WASHINGTON, D.C. -- It is a fact of American journalism that it is almost always in a state of agitation. Its practitioners should, with a few notable exceptions, be on medication at all times. For the newsrooms of America, I would prescribe one of the many fine tranquilizers produced by our leading pharmaceutical companies.
An example of the agitation afflicting my unsedated colleagues is the enormous pother they have created over another of the pharmaceutical companies' wonders, painkillers.
One, Vioxx -- when taken in very high dosages and for a long period of time -- is suspected of causing cardiovascular problems for a small number of patients. Two others, Celebrex and Aleve, might when taken in huge doses and for a long time cause similar problems.
The makers of Vioxx imprudently hauled it off the market -- an invitation for the trial lawyers to pounce. The makers of Celebrex and Aleve have acted more prudently. They understand that the danger posed by their medications is slight and that tens of thousands of Americans with chronic pain face dreadful misery without these medications.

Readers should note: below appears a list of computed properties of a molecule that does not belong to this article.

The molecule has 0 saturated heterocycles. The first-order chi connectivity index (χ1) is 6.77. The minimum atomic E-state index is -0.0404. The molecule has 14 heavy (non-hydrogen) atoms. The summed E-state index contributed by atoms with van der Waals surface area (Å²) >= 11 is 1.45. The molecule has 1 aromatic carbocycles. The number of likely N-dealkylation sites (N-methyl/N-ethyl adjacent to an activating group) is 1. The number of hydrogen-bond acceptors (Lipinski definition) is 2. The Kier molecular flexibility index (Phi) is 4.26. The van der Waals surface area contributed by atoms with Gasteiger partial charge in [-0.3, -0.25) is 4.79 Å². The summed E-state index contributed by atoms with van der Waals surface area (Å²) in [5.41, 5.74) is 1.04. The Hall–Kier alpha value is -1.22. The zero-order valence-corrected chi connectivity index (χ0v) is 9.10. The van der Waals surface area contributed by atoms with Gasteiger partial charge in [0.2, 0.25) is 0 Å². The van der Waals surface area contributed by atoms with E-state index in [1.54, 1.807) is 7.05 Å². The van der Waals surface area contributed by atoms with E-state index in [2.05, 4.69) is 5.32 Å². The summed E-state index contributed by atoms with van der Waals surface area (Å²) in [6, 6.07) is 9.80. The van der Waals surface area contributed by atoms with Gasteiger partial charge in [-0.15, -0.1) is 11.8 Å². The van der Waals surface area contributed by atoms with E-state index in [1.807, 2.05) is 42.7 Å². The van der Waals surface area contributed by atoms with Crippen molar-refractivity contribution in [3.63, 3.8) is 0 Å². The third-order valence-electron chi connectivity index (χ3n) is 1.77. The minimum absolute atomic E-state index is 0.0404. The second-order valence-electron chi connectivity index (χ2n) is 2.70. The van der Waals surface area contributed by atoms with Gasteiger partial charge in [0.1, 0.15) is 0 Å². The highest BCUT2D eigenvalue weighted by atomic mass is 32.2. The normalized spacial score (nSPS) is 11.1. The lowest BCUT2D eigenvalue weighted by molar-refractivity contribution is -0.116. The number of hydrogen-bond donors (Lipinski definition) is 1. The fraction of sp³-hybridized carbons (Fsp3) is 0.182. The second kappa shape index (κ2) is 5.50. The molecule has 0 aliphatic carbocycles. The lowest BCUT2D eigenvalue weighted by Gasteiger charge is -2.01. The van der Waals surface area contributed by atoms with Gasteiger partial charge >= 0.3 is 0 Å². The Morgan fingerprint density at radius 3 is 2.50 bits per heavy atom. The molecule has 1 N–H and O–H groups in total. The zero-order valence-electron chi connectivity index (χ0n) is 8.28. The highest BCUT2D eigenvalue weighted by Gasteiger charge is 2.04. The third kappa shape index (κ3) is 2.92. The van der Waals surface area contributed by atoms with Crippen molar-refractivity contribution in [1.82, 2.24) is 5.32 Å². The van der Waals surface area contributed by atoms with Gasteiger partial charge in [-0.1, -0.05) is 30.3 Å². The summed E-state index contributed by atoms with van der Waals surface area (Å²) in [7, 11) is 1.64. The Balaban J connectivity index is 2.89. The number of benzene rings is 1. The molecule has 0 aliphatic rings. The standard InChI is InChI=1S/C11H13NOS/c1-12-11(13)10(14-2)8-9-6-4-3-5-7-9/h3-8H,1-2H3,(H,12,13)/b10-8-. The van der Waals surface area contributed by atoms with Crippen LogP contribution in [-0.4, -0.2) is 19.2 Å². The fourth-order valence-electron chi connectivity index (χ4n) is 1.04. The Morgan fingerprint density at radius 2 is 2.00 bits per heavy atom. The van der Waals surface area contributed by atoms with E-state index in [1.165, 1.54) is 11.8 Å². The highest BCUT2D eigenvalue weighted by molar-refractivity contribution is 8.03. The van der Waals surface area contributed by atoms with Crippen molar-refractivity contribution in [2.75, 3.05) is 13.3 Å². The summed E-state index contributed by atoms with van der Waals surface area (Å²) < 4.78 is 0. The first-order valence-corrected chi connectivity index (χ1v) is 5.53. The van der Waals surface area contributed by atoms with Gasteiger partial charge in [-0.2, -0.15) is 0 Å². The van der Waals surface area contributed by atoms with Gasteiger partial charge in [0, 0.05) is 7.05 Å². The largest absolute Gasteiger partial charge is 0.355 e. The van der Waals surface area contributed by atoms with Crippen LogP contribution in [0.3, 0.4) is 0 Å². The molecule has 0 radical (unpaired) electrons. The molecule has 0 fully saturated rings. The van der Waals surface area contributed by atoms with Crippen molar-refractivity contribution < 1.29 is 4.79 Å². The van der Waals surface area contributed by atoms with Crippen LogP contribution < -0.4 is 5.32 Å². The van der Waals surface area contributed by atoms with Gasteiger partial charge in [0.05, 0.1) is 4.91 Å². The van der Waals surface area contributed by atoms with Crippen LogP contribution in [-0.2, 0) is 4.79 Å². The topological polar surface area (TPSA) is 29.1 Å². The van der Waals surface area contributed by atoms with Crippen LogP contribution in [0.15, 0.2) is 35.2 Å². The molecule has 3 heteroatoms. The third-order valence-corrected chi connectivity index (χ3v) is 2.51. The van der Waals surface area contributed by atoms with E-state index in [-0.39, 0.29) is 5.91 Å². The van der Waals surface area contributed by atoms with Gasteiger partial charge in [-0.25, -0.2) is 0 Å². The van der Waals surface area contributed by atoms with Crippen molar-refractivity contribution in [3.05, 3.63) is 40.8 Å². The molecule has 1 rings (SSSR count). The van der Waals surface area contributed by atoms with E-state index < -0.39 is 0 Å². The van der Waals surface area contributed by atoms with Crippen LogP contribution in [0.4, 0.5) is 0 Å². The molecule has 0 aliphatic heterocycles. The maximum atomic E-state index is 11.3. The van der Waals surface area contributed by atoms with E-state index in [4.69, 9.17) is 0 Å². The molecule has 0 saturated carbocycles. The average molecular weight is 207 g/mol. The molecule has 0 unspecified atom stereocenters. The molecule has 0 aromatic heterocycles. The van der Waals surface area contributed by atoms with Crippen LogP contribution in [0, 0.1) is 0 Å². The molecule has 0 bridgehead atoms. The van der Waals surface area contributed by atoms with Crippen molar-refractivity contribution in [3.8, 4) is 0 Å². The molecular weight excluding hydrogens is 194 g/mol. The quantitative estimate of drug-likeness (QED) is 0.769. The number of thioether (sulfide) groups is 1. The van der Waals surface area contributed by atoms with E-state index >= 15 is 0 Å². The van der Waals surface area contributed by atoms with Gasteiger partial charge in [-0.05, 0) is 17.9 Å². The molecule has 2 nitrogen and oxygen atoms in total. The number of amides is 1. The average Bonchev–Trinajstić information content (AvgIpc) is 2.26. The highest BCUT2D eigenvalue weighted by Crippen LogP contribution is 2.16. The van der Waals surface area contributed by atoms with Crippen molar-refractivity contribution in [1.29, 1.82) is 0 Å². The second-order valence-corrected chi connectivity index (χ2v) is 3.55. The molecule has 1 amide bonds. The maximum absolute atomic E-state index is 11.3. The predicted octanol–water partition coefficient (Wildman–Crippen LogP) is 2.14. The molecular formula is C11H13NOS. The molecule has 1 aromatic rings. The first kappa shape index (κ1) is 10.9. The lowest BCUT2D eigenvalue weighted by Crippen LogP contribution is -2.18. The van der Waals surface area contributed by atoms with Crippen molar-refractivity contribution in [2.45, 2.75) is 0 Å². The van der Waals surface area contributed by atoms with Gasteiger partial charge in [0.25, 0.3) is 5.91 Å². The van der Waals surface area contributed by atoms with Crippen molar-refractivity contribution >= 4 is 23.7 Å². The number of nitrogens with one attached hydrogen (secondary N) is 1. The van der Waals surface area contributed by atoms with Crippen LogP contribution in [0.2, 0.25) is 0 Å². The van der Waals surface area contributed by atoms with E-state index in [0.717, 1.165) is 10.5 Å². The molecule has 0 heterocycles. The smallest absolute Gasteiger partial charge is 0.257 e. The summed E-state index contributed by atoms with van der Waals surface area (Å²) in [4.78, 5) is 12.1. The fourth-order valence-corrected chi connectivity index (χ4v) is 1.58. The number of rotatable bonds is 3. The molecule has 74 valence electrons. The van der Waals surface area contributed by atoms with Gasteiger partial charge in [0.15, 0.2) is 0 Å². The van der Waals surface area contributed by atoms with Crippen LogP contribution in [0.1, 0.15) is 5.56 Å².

Yet the agitation of the journalists continues and moves from unwarranted alarm about a painkiller to Great Expectations about another, newer painkiller, one that sounds grisly to me, something called Prialt. It is made from poison found in the South Pacific cone snail. Yes, I said poison.
A similar painkiller that has scientists and journalists giddy in anticipation is made from fluids found in tree frogs. Of the snail-venom-laced painkiller, Richard L. Rauck of Wake Forest University and the Carolina Pain Institute exclaims, "This drug is very exciting because it's a very potent analgesic but isn't a narcotic." Very exciting indeed -- wait until it is discovered that Prialt's baseline risk for cardiovascular disease over a period of time is not less than 1 percent but actually 1.5 percent.
Then the trial lawyers will be ringing up the snail venom users. The press will be echoing with charges that Prialt's producer knew all along that the stuff was deadly. And forget not the case that will be made by the animal rights activists when they discover the impending depletion in the world's South Pacific cone snail population.